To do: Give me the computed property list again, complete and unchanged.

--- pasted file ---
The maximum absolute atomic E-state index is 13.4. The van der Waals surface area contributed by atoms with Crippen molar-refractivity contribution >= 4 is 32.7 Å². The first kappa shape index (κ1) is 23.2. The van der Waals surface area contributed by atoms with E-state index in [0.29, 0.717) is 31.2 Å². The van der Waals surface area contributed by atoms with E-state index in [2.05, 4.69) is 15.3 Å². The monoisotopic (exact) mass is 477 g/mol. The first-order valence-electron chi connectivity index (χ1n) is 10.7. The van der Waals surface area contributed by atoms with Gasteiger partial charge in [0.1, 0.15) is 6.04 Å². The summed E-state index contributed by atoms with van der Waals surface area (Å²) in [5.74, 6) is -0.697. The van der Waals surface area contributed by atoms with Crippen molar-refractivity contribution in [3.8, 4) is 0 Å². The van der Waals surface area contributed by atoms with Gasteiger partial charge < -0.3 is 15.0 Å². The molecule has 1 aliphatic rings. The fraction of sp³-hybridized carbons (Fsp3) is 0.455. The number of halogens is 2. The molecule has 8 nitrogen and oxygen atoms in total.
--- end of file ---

The maximum absolute atomic E-state index is 13.4. The van der Waals surface area contributed by atoms with Crippen molar-refractivity contribution >= 4 is 32.7 Å². The first kappa shape index (κ1) is 23.2. The van der Waals surface area contributed by atoms with E-state index in [0.29, 0.717) is 31.2 Å². The van der Waals surface area contributed by atoms with E-state index in [2.05, 4.69) is 15.3 Å². The monoisotopic (exact) mass is 477 g/mol. The first-order valence-electron chi connectivity index (χ1n) is 10.7. The van der Waals surface area contributed by atoms with Gasteiger partial charge in [0.1, 0.15) is 6.04 Å². The summed E-state index contributed by atoms with van der Waals surface area (Å²) in [5.74, 6) is -0.697. The van der Waals surface area contributed by atoms with Crippen molar-refractivity contribution in [3.8, 4) is 0 Å². The van der Waals surface area contributed by atoms with Gasteiger partial charge < -0.3 is 15.0 Å². The molecule has 1 aliphatic rings. The fraction of sp³-hybridized carbons (Fsp3) is 0.455. The number of halogens is 2. The molecule has 8 nitrogen and oxygen atoms in total.